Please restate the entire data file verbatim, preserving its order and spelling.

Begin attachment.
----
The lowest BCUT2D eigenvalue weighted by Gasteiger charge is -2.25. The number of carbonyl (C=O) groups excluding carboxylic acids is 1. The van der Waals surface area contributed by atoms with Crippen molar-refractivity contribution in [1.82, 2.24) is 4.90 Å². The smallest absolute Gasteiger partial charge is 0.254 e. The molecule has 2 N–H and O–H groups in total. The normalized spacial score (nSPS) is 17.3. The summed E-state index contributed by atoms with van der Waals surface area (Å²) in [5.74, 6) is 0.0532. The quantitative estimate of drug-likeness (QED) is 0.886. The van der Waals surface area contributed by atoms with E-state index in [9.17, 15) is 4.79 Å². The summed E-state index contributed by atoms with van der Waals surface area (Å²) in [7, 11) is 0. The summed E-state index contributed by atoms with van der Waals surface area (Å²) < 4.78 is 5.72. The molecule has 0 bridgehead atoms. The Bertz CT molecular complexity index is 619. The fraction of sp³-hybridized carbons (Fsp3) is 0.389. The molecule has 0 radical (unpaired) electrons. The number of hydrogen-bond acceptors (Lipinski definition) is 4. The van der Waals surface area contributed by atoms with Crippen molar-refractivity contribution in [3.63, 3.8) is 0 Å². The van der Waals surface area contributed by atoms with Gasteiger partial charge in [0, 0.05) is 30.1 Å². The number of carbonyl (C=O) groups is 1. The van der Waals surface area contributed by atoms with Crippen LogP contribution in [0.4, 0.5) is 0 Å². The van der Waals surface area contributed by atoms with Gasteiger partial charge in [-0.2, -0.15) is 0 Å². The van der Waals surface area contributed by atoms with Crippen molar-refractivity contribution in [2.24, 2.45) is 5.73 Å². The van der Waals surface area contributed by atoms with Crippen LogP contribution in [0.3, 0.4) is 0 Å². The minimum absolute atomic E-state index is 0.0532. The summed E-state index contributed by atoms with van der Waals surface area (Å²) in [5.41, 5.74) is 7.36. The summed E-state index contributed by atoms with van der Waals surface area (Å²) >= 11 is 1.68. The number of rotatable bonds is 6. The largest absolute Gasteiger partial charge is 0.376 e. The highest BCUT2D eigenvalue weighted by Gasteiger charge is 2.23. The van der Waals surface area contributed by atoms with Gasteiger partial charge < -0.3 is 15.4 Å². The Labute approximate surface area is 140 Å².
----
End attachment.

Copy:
The lowest BCUT2D eigenvalue weighted by Gasteiger charge is -2.25. The number of carbonyl (C=O) groups excluding carboxylic acids is 1. The van der Waals surface area contributed by atoms with Crippen molar-refractivity contribution in [1.82, 2.24) is 4.90 Å². The smallest absolute Gasteiger partial charge is 0.254 e. The molecule has 2 N–H and O–H groups in total. The normalized spacial score (nSPS) is 17.3. The summed E-state index contributed by atoms with van der Waals surface area (Å²) in [5.74, 6) is 0.0532. The quantitative estimate of drug-likeness (QED) is 0.886. The van der Waals surface area contributed by atoms with E-state index in [9.17, 15) is 4.79 Å². The summed E-state index contributed by atoms with van der Waals surface area (Å²) in [7, 11) is 0. The summed E-state index contributed by atoms with van der Waals surface area (Å²) < 4.78 is 5.72. The molecule has 0 bridgehead atoms. The Bertz CT molecular complexity index is 619. The fraction of sp³-hybridized carbons (Fsp3) is 0.389. The molecule has 0 radical (unpaired) electrons. The number of hydrogen-bond acceptors (Lipinski definition) is 4. The van der Waals surface area contributed by atoms with Crippen molar-refractivity contribution in [3.63, 3.8) is 0 Å². The van der Waals surface area contributed by atoms with Gasteiger partial charge in [0, 0.05) is 30.1 Å². The number of carbonyl (C=O) groups is 1. The van der Waals surface area contributed by atoms with Crippen LogP contribution in [0.4, 0.5) is 0 Å². The van der Waals surface area contributed by atoms with Gasteiger partial charge in [-0.2, -0.15) is 0 Å². The van der Waals surface area contributed by atoms with Crippen molar-refractivity contribution in [2.24, 2.45) is 5.73 Å². The van der Waals surface area contributed by atoms with Crippen LogP contribution in [0.3, 0.4) is 0 Å². The minimum absolute atomic E-state index is 0.0532. The summed E-state index contributed by atoms with van der Waals surface area (Å²) in [5.41, 5.74) is 7.36. The summed E-state index contributed by atoms with van der Waals surface area (Å²) >= 11 is 1.68. The number of rotatable bonds is 6. The largest absolute Gasteiger partial charge is 0.376 e. The highest BCUT2D eigenvalue weighted by Gasteiger charge is 2.23. The van der Waals surface area contributed by atoms with Gasteiger partial charge < -0.3 is 15.4 Å². The Labute approximate surface area is 140 Å².